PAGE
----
YOUNG MOTHER FORUMS ON COMPREHENSIVE SAFE MOTHERHOOD HELD IN BUTALEJA
Following the health worker’s capacity-building training for Butaleja on comprehensive integrated adolescent-friendly sexual reproductive health rights and services to young people using the harm reduction approach, the Uganda Youth and Adolescent Health Forum (UYAHF) also convened two separate Young Mothers Forums (YMF) to educate young mothers on comprehensive safe motherhood.
YMF is an innovative strategy used by UYAHF to bring together young mothers, pregnant girls, girls at high risk of early and unwanted pregnancies, and young fathers to learn about key concepts of safe motherhood such as family planning, antenatal care, health facility deliveries, postnatal care, safe abortion, post-abortion care, breastfeeding, nutrition, sexual and gender-based violence, and mother-to-child transmission elimination, among others.
The forums were held under the objectives of; creating a safe space for young mothers and pregnant teenagers to dialogue, share experiences and discuss challenges they face when accessing SRHR services, learn from health experts on the key concepts and important elements of ensuring safe motherhood and child health care, and to increase uptake of essential SRHR and services like contraception, safe abortion, and health facility deliveries.
The forums held on June 22nd, 2022, separately at Nabiganda health center IV and Nakwasi health center III, were attended by 97 participants (50 and 47) respectively, including pregnant adolescent girls, teenage girls (in and out of school), young mothers, young fathers, peer educators, village health teams, among others.
Ms. Leah Grace Oketcho, the harm reduction project coordinator for UYAHF, while opening the forum at Nabiganda Health Center IV, she encouraged participants to be free and open about issues that they need to know about.
“This is a free space. Don’t fear anyone because all of you here came to learn.” Our facilitators have a lot to teach you, but this will be effective if you also open up and ask questions, “Sketch added.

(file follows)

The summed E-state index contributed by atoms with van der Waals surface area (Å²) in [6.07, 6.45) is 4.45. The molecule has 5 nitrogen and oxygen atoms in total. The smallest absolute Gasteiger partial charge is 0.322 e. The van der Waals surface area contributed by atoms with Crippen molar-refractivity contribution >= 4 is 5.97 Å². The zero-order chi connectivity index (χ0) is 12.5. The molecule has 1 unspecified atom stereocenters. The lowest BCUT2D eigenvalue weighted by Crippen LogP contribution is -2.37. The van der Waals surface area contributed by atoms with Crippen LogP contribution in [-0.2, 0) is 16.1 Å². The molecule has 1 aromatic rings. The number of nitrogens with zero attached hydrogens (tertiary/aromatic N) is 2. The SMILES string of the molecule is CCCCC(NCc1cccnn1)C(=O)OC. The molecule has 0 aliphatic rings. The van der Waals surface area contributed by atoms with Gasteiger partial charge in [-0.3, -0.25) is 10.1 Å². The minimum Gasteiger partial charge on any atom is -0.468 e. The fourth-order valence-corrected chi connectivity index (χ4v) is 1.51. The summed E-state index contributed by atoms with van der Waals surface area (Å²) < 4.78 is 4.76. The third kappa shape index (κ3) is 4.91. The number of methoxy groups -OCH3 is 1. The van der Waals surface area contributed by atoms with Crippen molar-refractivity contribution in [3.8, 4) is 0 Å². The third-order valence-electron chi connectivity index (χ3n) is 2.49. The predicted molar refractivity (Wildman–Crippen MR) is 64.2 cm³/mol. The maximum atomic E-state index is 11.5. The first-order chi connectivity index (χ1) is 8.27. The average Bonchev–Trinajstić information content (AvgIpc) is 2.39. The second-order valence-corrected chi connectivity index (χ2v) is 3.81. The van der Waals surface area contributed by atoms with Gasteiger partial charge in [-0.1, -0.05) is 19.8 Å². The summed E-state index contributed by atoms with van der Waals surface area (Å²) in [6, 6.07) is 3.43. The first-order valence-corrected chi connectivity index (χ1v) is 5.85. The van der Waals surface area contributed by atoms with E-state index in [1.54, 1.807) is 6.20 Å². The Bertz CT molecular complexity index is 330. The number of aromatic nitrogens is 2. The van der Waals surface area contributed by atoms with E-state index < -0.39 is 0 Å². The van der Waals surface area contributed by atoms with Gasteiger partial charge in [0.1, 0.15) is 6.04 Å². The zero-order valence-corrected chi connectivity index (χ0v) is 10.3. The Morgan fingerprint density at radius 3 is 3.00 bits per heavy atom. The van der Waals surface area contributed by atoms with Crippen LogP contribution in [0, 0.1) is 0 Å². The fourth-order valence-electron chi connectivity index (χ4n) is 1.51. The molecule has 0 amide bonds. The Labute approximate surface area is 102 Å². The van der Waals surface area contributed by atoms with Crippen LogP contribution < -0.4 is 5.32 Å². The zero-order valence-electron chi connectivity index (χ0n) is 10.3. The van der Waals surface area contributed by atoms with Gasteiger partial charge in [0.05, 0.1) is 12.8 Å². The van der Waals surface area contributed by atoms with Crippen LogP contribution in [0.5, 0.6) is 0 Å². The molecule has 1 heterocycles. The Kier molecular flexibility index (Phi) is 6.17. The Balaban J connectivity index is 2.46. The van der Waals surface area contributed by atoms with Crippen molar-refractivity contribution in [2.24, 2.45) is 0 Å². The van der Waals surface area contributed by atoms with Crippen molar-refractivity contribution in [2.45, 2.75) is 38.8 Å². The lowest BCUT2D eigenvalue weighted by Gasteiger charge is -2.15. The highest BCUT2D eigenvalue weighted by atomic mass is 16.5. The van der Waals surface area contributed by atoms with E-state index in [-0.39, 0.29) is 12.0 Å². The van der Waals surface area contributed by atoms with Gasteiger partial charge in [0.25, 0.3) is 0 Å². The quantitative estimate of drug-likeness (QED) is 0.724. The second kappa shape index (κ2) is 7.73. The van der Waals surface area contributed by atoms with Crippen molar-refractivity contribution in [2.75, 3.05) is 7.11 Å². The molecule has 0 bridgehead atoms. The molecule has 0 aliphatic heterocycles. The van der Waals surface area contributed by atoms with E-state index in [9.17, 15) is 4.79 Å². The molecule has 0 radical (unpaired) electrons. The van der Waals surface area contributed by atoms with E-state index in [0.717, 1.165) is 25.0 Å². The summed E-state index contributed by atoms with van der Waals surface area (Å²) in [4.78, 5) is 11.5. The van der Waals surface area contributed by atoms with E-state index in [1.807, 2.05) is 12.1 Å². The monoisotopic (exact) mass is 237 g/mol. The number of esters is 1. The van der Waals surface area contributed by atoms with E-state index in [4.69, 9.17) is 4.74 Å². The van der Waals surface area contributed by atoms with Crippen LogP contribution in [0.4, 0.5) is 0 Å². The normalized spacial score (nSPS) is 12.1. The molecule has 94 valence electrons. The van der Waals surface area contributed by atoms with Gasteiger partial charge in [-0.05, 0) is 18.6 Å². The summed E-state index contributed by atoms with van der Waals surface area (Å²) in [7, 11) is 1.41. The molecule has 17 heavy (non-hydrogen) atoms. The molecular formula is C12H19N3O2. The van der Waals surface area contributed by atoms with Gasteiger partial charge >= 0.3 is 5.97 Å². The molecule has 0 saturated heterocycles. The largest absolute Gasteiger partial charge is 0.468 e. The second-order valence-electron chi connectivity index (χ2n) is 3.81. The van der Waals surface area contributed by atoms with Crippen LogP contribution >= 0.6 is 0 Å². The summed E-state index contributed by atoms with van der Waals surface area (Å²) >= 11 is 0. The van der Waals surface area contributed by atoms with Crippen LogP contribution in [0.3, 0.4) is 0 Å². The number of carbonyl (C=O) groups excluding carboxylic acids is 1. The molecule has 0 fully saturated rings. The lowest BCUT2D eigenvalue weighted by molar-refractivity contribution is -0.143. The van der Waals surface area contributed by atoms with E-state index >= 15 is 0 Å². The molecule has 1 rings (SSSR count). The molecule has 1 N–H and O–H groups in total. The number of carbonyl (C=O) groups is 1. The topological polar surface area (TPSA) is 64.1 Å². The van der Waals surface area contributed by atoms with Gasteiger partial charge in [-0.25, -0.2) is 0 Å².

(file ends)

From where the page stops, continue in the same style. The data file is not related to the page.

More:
According to Sister Nyamwenge Beza, an enrolled midwife at Nabiganda Health Center IV and a facilitator during the training, most of the issues raised are myths and misconceptions about contraception use.
“They presented several myths about the use of family planning.” One of the young mothers stated that if you go for family planning, you will become barren and will never be able to give birth again, which is not true, ” she added
Sister Akurut Eveline, a midwife at Nakwasi Health Center III, revealed that during the session, one of the young fathers said that when the IUD is used, it hurts a man’s penis during sexual intercourse.
Hasahya Winnie, a pregnant adolescent in attendance, claims that their male counterparts don’t want to use condoms, claiming that the oil on the condom causes cancer in women.
While discussing the importance of antenatal and perinatal care during one of the sessions at Nabiganda Health Center IV, most young mothers claim that health workers are unfriendly to them, something that makes them fear coming for antenatal care.
“When you go to the health facility, the nurses are harsh and judgmental. They shout at you and say words like “who told you to get pregnant at such an early age, which makes us feel out of place,” revealed one of the trainees.
According to health workers, the forum has provided young people with an opportunity to learn, understand, and clarify issues that they were previously unaware of, as well as debunk misconceptions.
Migamba Alice, one of the young mothers, stated that she initially thought family planning was all about contraceptives, but thanks to the training, she has learned that family planning is the ability to space and plan for your child’s birth. She further notes that she has understood the various family planning methods and how they work.
Another young mother, Nafuna Fatima, says that when she returns to the community, she will encourage her fellow friends who have not yet become pregnant but are engaging in sex to use condoms so that they don’t become pregnant at a young age.
Were Sablake, a young father, said he will not only begin accompanying his wife for antenatal care but will also encourage his fellow men in the village to do the same.
The forum was also characterized by practical demonstrations on how to correctly use a condom, starting right from checking the expiry date to dressing it. The session was facilitated by Mr. Haruna Musa, the Communication and Innovations officer at UYAHF, who encouraged the participants to ensure that they check the expiry date of a condom each time they intend to use it.
He practically demonstrated to the participants the process of using a condom, including checking the expiry date, feeling the air in the sachet, and how to properly tear the sachet to avoid damaging the latex, which he later asked the participants to also demonstrate.
The young mothers expressed their gratitude for the opportunity to learn, and they have committed to using the knowledge gained from the forum to not only improve their health but also the health of those in their communities.
The health workers suggested that this training be made continuous so that young people can continue to learn and improve their lives.